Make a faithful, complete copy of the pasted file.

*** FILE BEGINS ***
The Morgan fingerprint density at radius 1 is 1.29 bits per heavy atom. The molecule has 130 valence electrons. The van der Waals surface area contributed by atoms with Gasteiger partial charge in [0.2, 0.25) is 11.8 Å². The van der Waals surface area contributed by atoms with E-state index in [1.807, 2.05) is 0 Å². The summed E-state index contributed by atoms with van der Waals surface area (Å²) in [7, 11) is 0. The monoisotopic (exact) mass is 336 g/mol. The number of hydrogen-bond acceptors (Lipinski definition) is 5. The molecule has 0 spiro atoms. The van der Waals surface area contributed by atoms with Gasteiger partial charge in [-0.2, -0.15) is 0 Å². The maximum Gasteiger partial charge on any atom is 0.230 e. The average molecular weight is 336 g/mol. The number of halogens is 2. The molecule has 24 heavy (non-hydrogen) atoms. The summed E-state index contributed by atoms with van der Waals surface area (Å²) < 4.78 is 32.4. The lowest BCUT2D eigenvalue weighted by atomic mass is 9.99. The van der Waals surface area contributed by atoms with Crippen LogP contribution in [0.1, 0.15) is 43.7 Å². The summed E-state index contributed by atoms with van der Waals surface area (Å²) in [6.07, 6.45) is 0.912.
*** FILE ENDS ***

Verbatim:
The Morgan fingerprint density at radius 1 is 1.29 bits per heavy atom. The molecule has 130 valence electrons. The van der Waals surface area contributed by atoms with Gasteiger partial charge in [0.2, 0.25) is 11.8 Å². The van der Waals surface area contributed by atoms with E-state index in [1.807, 2.05) is 0 Å². The summed E-state index contributed by atoms with van der Waals surface area (Å²) in [7, 11) is 0. The monoisotopic (exact) mass is 336 g/mol. The number of hydrogen-bond acceptors (Lipinski definition) is 5. The molecule has 0 spiro atoms. The van der Waals surface area contributed by atoms with Gasteiger partial charge in [-0.2, -0.15) is 0 Å². The maximum Gasteiger partial charge on any atom is 0.230 e. The average molecular weight is 336 g/mol. The number of halogens is 2. The molecule has 24 heavy (non-hydrogen) atoms. The summed E-state index contributed by atoms with van der Waals surface area (Å²) < 4.78 is 32.4. The lowest BCUT2D eigenvalue weighted by atomic mass is 9.99. The van der Waals surface area contributed by atoms with Crippen LogP contribution in [0.1, 0.15) is 43.7 Å². The summed E-state index contributed by atoms with van der Waals surface area (Å²) in [6.07, 6.45) is 0.912.